With the ongoing protests in Wisconsin against budget cuts proposed by Republican Governor Scott Walker and a law that severely curtails the right of public employees to collectively bargain for better working conditions, the value of labor unions is once again an issue before the country. It is disturbing to see the decline in support for unions in America.
Those on the right generally oppose the labor union ideal, though for what reason exactly is difficult to find. Many root their arguments in the economic freedoms of business owners, whom Republicans argue should be able to run their business without interference from the government. However, there is also a long tradition of union support for the Democratic party, which has added a very political element to the GOP's opposition to labor unions.
I find it difficult to come up with a credible argument against the formation and existence of labor unions in the United States. Their very presence is just a continuation of the democratic, liberal values of the American revolution. The revolution was about asserting an individual's political independence from the tyrannical domination of a king. In the same manner, labor organizing into unions is asserting the individual's economic independence from the domination of wealth.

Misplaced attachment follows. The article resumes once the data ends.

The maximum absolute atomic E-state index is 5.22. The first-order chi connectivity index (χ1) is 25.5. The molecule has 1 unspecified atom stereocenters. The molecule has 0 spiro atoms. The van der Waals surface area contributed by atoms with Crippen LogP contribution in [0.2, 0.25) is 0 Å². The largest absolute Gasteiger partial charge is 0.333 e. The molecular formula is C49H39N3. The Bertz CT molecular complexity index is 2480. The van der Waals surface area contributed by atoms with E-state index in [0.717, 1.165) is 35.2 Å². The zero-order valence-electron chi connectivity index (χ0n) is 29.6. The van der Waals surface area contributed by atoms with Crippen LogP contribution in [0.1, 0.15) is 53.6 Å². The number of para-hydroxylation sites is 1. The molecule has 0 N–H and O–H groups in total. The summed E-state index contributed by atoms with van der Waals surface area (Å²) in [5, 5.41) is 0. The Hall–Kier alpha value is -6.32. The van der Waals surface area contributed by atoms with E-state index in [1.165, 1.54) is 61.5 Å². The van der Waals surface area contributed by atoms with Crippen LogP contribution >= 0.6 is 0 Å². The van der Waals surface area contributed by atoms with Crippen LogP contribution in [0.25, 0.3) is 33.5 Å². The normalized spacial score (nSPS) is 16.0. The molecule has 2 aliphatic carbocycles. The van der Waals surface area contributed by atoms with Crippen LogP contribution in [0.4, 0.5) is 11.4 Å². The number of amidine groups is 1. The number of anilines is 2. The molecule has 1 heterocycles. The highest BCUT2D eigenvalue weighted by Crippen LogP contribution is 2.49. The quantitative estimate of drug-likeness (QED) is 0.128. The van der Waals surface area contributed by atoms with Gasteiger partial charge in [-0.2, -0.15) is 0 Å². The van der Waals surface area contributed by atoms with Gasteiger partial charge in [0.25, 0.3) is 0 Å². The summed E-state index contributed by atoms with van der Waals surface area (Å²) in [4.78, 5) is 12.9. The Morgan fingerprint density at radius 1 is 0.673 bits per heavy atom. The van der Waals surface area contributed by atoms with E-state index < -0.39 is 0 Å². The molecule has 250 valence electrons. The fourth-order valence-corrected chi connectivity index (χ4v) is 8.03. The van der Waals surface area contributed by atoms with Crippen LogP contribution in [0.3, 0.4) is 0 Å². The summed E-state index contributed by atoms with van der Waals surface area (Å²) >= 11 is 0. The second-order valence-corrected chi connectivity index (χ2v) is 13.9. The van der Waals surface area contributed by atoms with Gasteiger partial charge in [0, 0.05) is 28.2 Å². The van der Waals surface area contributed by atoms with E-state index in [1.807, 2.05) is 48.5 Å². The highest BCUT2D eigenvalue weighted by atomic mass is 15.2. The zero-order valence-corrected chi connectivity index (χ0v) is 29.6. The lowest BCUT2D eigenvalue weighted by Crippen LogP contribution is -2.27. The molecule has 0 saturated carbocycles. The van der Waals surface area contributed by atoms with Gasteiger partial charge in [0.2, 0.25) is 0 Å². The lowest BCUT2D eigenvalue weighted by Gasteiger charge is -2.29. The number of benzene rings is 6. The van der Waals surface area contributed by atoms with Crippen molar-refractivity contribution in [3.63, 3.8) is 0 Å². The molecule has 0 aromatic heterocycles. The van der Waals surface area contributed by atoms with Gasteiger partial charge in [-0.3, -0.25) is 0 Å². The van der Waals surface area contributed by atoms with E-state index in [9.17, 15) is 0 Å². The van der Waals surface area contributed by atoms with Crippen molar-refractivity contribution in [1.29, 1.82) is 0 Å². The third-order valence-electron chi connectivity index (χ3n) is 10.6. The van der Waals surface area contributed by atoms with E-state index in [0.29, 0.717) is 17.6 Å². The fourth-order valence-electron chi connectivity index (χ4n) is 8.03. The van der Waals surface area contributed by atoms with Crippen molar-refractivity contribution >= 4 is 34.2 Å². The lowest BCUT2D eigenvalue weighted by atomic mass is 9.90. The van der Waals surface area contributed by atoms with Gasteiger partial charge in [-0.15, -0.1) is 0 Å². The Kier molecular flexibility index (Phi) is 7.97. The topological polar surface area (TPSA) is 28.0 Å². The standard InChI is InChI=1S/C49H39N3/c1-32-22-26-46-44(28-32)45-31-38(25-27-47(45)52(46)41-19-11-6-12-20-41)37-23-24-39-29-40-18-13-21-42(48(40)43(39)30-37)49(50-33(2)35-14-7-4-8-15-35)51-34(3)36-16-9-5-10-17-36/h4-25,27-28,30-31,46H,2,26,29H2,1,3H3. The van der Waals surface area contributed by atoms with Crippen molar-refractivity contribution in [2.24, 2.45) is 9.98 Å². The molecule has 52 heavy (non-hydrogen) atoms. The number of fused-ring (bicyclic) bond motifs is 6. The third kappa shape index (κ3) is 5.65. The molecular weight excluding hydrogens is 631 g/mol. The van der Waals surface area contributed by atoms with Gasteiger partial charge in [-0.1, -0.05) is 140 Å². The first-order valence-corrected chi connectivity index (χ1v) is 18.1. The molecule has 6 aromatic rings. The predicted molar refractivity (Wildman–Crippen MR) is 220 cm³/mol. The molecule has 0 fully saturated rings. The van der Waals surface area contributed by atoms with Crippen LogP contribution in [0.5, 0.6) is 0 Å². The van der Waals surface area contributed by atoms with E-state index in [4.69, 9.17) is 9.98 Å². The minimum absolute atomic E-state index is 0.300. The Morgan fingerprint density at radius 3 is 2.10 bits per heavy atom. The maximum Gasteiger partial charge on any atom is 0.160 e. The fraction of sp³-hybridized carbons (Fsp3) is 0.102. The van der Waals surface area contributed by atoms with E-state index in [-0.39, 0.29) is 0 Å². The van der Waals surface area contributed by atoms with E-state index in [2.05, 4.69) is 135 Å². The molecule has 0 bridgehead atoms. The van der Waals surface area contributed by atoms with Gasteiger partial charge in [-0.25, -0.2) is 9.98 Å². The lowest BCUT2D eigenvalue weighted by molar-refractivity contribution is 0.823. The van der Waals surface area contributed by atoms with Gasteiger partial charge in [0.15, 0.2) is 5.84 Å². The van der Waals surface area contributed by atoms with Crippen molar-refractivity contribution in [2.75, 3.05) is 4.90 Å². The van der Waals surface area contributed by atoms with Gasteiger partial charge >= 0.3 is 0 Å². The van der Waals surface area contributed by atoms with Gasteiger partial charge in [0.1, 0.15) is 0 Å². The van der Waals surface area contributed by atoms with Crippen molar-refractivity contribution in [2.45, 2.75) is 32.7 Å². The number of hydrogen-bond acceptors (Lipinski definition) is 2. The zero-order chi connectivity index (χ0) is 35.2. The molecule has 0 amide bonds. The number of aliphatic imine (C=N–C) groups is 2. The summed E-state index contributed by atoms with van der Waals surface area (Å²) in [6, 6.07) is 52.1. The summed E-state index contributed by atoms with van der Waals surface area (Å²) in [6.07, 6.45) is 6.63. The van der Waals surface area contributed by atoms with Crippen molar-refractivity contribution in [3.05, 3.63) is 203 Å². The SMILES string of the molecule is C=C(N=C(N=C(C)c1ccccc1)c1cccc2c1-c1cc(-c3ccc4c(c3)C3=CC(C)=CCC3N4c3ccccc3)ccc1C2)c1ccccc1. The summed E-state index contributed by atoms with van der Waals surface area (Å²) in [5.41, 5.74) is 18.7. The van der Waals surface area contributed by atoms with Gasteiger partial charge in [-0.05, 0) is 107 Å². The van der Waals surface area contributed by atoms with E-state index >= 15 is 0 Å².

Labor unions give individual working people with little influence power to join together and speak with one voice to negotiate with the owners and operators of their respective industries. We, as citizens, vote on representatives to speak for us in legislatures. In the same manner working people should be allowed to vote for representatives to speak for them at the bargaining table where labor contracts are hammered out.
There is a stereotype in the United States of labor unions as a tool to negotiate for ridiculous concessions. Union members are portrayed as lazy, overpaid and coddled. This simply isn't true. Unions, using the collective power of labor, have led to the laws that shape our culture.
If not for unions, we would not have the 40 hour work week and the 8 hour work day. We would not have laws to prevent child labor. Our workplaces would be unsafe, and there would be no restitution for work missed while sick or injured, and workers could not miss days to care for injured or ill family members. There would be no minimum wage law. No one would make overtime pay. Laborers could be forced to live on property owned by their company, and required to buy products from a company store.
Remember the sacrifices that were made for labor rights - labor leaders endured violence and the threat of murder. Laws were changed to imprison union leaders. Many of them were incorrectly labeled communists and provocateurs and blacklisted. The struggle that gave individuals the right to form groups to negotiate for better conditions in their workplace was a direct descendent of the American Revolution and an ancestor to the American Civil Rights movement.
Unions have done for working people what democracy did for voting people. To abolish unions - or even curtail their rights - would be like appointing someone president for life or denying Americans the right to vote for their legislators. It would be like going back to Jim Crow laws and repealing the 19th Amendment. Opposing labor unions is - dare I say it - the very definition of being unamerican.